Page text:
Twilight Whispers

Version: Unabridged
Author: Barbara Delinsky
Narrator: Kathy Garver
Genres: Romance
Publisher: Brilliance Audio
Published In: January 2005
# of Units: 12 CDs
Length: 15 hours
Ratings:
Tell Your Friends:

Overview

January 2005
Dear Reader,
TWILIGHT WHISPERS was a challenge for me. At the time I wrote it 1987 - I wanted to push myself as a writer. The result: a book that was longer and more complex than anything I had written before then. In many respects, it is my first mainstream novel.
Here is the story of three families: the Warrens and the Whytes, wealthy, powerful, and connected by the marriage of Deborah Warren and Mark Whyte; and the not-so-wealthy Morells - Cassie, the loyal housekeeper for the Warrens, and her daughter, Katia, who grew up with and adores the Warren and Whyte children.
The story opens with the funeral of Deborah and Mark, who have been murdered. In the course of his investigation, Robert Cavanaugh, the detective assigned to the case, traces the rise of the families to power and uncovers secrets and scandals aplenty. He also comes to admire - and I hope you will come to love - Jordan Whyte and Katia Morell, whose futures are irrevocably linked.
TWILIGHT WHISPERS is part family saga, part murder mystery, and part love story. Re-reading this book in anticipation of its reissue, I was enthralled by its characters just as strongly as I was when the book was first published so many years ago. It stands the test of time. I highly recommend it!
Truly,
BARBARA DELINSKY

Reviews (2)

Terrible

Written by Anonymous on October 31st, 2009

  • Book Rating: 1/5

This book was so poorly read that I could even finish this first CD. The narrator had no modulation to her voice and sounded as if she were yelling.

Twilight Whispers

Written by Carolyn Powell from Marrero, LA on June 11th, 2007

  • Book Rating: 4/5

I found this book very good also. Although you pretty much knew how it was going to turn out. It was still a good book.

Author Details

Author Details

Delinsky, Barbara

"Personal bios are really hard to write for those of us who make a living dramatizing bios for pretend people. Anything I write about me feels totally boring. But it is what it is. So here goes.

I was born and raised in suburban Boston. My mother's death, when I was eight, was the defining event of a childhood that was otherwise ordinary. I took piano lessons and flute lessons. I took ballroom dancing lessons. I went to summer camp through my fifteenth year (in Maine, which explains the setting of so many of my stories), then spent my sixteenth summer learning to type and to drive (two skills that have served me better than all of my other high school courses combined). I earned a B.A. in Psychology at Tufts University and an M.A. in Sociology at Boston College. The motivation behind the M.A. was sheer greed. My husband was just starting law school. We needed the money.

Oh. Oh. Back up. You'll love this. When I was in high school, I was kicked out of Honors English because I couldn't keep up! No, I never did go back to gloat. The truth is that though I came from a family of lawyers and never dreamed of publishing books, I did learn the basics of writing in high school, and, yeah, that skill has come in handy, too.

Following graduate school, I worked as a researcher with the Massachusetts Society for the Prevention of Cruelty to Children, and as a photographer and reporter for the Belmont Herald. I did the newspaper work after my first son was born. Since I was heavily into taking pictures of him, I worked for the paper to support that habit. Initially, I wrote only in a secondary capacity, to provide copy for the pictures I took. In time, I realized that I was better at writing than photography. I used both skills doing volunteer work for hospital groups, and have served on the Board of Directors of the Friends of the Massachusetts General Hospital Cancer Center and on the MGH's Women's Cancer Advisory Board.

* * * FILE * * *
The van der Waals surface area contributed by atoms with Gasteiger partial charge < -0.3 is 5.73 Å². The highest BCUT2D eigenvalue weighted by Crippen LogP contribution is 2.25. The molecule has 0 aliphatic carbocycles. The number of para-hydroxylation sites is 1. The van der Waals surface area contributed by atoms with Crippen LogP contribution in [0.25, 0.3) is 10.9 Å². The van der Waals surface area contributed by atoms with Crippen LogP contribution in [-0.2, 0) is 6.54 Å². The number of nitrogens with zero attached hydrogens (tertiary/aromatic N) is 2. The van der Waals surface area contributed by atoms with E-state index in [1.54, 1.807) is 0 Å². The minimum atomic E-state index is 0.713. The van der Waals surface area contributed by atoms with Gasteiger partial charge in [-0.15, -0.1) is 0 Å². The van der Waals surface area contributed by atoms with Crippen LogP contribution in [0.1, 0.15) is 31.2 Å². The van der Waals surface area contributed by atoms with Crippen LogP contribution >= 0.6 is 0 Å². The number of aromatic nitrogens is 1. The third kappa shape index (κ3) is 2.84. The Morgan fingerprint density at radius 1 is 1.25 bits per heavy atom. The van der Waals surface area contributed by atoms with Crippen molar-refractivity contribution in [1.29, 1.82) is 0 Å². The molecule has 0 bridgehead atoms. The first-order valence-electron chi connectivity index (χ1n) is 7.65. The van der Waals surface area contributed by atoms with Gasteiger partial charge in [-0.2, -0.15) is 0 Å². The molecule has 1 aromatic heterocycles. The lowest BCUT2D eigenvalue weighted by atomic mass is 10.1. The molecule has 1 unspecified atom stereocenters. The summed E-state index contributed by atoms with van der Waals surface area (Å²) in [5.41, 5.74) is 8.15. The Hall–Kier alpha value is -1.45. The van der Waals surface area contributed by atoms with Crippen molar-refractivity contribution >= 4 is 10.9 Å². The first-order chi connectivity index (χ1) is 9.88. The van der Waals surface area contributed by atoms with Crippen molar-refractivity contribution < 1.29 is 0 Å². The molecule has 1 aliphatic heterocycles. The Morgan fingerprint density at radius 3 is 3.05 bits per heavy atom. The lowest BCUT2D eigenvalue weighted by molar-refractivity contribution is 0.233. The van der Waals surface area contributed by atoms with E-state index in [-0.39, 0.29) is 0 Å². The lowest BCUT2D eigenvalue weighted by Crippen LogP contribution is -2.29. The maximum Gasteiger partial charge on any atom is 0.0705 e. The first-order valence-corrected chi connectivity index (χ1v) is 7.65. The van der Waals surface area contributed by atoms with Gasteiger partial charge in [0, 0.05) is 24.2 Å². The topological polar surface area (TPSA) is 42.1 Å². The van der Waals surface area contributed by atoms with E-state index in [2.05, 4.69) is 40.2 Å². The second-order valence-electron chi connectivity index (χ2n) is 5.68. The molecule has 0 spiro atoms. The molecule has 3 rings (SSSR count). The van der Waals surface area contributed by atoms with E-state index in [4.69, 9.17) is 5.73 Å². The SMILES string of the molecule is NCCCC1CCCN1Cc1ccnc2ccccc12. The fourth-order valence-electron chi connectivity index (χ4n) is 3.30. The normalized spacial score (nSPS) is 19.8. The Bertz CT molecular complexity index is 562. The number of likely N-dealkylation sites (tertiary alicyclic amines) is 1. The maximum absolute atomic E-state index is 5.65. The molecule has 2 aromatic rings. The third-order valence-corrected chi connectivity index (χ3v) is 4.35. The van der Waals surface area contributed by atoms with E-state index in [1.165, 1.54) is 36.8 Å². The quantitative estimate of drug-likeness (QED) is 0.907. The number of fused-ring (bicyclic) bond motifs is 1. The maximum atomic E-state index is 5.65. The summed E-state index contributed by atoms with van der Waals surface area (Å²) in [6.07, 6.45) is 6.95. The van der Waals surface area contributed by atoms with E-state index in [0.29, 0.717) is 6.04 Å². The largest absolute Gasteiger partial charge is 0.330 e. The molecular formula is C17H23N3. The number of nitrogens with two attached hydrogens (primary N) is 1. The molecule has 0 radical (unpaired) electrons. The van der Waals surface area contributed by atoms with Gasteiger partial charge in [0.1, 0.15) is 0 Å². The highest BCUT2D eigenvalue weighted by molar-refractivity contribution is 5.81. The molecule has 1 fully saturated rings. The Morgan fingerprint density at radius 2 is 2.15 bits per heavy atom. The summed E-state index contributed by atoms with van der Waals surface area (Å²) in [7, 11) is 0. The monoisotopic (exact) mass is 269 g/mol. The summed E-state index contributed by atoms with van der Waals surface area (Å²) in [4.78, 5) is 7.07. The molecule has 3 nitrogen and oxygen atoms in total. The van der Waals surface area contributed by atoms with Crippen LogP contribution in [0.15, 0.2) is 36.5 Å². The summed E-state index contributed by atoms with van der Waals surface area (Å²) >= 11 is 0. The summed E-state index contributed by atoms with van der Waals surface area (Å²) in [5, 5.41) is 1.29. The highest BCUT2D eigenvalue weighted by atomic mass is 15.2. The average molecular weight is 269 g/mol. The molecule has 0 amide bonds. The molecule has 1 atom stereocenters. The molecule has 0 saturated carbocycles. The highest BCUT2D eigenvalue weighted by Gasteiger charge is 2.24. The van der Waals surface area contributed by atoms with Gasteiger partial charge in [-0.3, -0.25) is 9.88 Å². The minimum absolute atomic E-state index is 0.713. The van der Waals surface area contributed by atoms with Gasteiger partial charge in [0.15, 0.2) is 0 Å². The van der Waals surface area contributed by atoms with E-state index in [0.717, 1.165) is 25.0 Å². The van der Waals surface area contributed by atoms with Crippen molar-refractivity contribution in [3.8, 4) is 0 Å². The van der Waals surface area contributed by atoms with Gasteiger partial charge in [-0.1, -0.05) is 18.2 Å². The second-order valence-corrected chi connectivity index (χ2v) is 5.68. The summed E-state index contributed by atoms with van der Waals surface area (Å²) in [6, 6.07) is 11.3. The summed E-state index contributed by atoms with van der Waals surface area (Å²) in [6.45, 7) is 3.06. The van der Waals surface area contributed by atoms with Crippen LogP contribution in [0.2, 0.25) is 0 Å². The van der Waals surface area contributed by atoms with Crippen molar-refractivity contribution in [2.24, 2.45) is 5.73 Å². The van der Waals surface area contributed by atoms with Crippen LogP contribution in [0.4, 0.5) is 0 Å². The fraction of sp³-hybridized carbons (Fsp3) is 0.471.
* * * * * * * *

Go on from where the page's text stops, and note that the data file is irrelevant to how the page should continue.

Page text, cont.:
I became an actual writer by fluke. My twins were four when, by chance, I happened on a newspaper article profiling three female writers. Intrigued, I spent three months researching, plotting, and writing my own book - and it sold.

My niche? I write about the emotional crises that we face in our lives. Readers identify with my characters. They know them. They are them. I'm an everyday woman writing about everyday people facing not-so-everyday challenges.

My novels are character-driven studies of marriage, parenthood, sibling rivalry, and friendship, and I've been blessed in having readers who buy them eagerly enough to put them on the major bestseller lists. My newest hardcover, Family Tree, is out in February, 2007. My next, The Secret Between Us, will be released in 2008. God willing, there'll be another in 2009 and another in 2010.

2010? Yikes. I didn't think I'd live that long. I thought I'd die of breast cancer back in the twentieth century, like my mom. But I didn't. I was diagnosed twelve years ago, had surgery and treatment, and here I am, stronger than ever and loving having authored yet another book, this one the non-fiction Uplift: Secrets From the Sisterhood of Breast Cancer Survivors. First published in 2001, Uplift is a handbook of practical tips and upbeat anecdotes that I compiled with the help of 350 breast cancer survivors, their families and friends. These survivors just ... blew me away! They gave me the book that I wish I'd had way back when I was diagnosed. There is no medical information here, nothing frightening, simply practical advice from friends who've had breast cancer. The 5th Anniversary Volume of Uplift is now in print. And the money I've made on the book? Every cent has gone to my charitable foundation, which funds an ongoing research fellowship at Massachusetts General Hospital. Wow. Does it get any better than that?"